Much like in traditional search marketing, you'll want to identify outliers, trends, and commonalities amongst the groups. For example, are certain keyword categories generally driving more profitable sales? Is there a way to expand keyword sets, and reallocate budget in an attempt to capture more of the high value sales? Most of us deal with an annual budget allotment, and we'll want to make best use of that budget as the business year progresses.
You will also want to modify your bid rules to capture more of the high value traffic. Many bid management platforms allow for complex if/then bid rules, which allow the marketer to incrementally -- and cautiously -- get more aggressive with bidding, providing certain performance criteria are met (order size, product SKUs).
This allows for true scale, and puts the power of bid management into your profit maximization practice. Concurrently, you won't be risking your daily budget with unproven tactics or black-box optimization systems -- particularly if those black-box systems are running on incomplete, on-site-only data.
We are constantly amazed at how smart and aggressive our customers are in the search marketing space. One of our clients, Vintage Tub and Bath, utilized profit optimization strategies to get much smarter about their search efforts. Essentially they tied their search marketing efforts to their phone center, where most of the sales occurred due to the high ticket nature of the business (not a lot of people buy bathtubs online, as you might imagine).
This allowed them to double-down on keywords that were producing the more profitable sales through their call center and minimize those that were driving small orders.
"Our call center is responsible for a significant amount of revenue. If someone is putting in thousands of dollars for an order, they want to make sure they're buying what they need," says Allan Dick, CMO and senior plumbing evangelist for Vintage Tub & Bath, a top 500 online retail site. "We needed to understand our ad spend not just on the keyword level, but on the revenue and profit level. And we needed to understand how our online ad spend drove offline revenue."
The ability to connect offline costs and revenue with online ad spend, all the way down to the keyword level, has given Vintage Tub & Bath valuable insight not only into which specific keywords drive revenue, but which keywords drive profit.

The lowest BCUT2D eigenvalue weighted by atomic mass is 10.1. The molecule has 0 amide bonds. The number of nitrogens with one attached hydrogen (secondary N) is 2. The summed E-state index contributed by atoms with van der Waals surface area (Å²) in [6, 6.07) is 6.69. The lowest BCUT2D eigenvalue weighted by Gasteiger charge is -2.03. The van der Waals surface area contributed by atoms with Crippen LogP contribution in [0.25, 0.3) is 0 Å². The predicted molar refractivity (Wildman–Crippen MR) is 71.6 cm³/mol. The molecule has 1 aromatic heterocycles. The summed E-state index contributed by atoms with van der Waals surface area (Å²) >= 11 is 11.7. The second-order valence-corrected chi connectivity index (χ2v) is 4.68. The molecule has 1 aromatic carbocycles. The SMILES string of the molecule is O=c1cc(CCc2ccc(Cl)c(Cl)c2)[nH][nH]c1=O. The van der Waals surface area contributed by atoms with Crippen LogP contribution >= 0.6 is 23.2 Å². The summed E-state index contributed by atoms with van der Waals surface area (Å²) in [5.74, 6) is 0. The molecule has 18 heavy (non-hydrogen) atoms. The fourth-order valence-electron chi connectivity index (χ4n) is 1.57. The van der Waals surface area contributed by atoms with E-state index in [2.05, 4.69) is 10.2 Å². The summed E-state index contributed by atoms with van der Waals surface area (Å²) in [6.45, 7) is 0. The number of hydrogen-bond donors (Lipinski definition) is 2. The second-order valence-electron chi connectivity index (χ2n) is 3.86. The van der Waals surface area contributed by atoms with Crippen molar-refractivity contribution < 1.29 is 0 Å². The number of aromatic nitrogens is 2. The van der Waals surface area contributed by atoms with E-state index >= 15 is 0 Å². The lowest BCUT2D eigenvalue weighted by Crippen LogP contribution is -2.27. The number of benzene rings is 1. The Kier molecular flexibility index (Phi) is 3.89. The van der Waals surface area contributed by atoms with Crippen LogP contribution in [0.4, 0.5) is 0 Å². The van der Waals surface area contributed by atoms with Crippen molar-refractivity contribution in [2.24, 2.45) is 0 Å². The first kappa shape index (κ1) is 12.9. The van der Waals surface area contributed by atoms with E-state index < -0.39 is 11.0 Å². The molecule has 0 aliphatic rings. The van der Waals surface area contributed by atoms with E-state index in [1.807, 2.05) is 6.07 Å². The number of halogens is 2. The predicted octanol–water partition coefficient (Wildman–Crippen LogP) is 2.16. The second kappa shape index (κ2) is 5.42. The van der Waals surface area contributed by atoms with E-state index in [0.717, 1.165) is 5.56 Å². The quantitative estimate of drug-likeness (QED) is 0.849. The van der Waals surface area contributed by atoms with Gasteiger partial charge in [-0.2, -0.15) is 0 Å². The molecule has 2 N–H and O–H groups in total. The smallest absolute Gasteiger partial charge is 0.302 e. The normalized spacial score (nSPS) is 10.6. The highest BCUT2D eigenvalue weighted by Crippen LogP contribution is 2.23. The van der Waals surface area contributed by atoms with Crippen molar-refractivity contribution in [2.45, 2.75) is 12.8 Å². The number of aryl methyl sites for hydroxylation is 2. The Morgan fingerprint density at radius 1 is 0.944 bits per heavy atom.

While search marketing remains an exciting and dynamic field, we are even more excited about profit optimization. Those marketers who understand the bottom-line results of their efforts will be in the best position to win during these trying times.
Editor's note: This article first appeared in the August issue of SES Magazine.
Ron Belanger is VP of worldwide agency sales for Omniture. He is responsible for leading Omniture's agency program and managing strategic agency relationships. Previously, he was VP of agency development for Yahoo. Belanger is a noted expert in the field of search marketing, with a passion for the topics of search and branding. He is a sought-after speaker, with appearances at ad:Tech, Search Engine Strategies, OMMA, and many other top industry events.
Bill Mungovan is the director of product marketing at Omniture, responsible for the SearchCenter product. Previously, he helped build the search engine marketing practice at Carat; he also served as director of client relations at LookSmart. He shares his search expertise at industry events, including Search Engine Strategies and WebMaster World.
SES Denver (Oct 16) offers an intense day of learning all the critical aspects of search engine optimization (SEO) and paid search advertising (PPC). The mission of SES remains the same as it did from the start - to help you master being found on search engines. Early Bird rates available through Sept 12. Register today!